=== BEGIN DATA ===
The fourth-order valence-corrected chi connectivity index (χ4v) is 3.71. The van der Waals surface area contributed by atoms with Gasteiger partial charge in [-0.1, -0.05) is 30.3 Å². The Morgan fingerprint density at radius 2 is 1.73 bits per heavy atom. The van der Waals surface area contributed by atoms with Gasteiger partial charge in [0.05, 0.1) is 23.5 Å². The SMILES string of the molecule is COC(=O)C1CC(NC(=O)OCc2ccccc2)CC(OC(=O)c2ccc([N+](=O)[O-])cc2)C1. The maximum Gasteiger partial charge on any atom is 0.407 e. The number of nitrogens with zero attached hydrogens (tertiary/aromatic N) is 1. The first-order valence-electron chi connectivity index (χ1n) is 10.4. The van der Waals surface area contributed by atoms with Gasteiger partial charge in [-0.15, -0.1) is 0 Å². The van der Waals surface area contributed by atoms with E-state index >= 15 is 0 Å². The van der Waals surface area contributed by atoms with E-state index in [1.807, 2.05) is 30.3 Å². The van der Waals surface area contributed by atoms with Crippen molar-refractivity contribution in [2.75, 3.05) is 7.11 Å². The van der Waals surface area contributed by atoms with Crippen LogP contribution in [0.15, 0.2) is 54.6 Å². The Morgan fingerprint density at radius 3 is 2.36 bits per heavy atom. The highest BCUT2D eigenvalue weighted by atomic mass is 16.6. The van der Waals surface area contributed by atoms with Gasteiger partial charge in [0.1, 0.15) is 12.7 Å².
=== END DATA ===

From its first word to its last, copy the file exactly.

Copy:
The fourth-order valence-corrected chi connectivity index (χ4v) is 3.71. The van der Waals surface area contributed by atoms with Gasteiger partial charge in [-0.1, -0.05) is 30.3 Å². The Morgan fingerprint density at radius 2 is 1.73 bits per heavy atom. The van der Waals surface area contributed by atoms with Gasteiger partial charge in [0.05, 0.1) is 23.5 Å². The SMILES string of the molecule is COC(=O)C1CC(NC(=O)OCc2ccccc2)CC(OC(=O)c2ccc([N+](=O)[O-])cc2)C1. The maximum Gasteiger partial charge on any atom is 0.407 e. The number of nitrogens with zero attached hydrogens (tertiary/aromatic N) is 1. The first-order valence-electron chi connectivity index (χ1n) is 10.4. The van der Waals surface area contributed by atoms with Gasteiger partial charge in [-0.15, -0.1) is 0 Å². The van der Waals surface area contributed by atoms with E-state index >= 15 is 0 Å². The van der Waals surface area contributed by atoms with E-state index in [1.807, 2.05) is 30.3 Å². The van der Waals surface area contributed by atoms with Crippen molar-refractivity contribution in [2.75, 3.05) is 7.11 Å². The van der Waals surface area contributed by atoms with Crippen LogP contribution in [0.15, 0.2) is 54.6 Å². The Morgan fingerprint density at radius 3 is 2.36 bits per heavy atom. The highest BCUT2D eigenvalue weighted by atomic mass is 16.6. The van der Waals surface area contributed by atoms with Gasteiger partial charge in [0.1, 0.15) is 12.7 Å².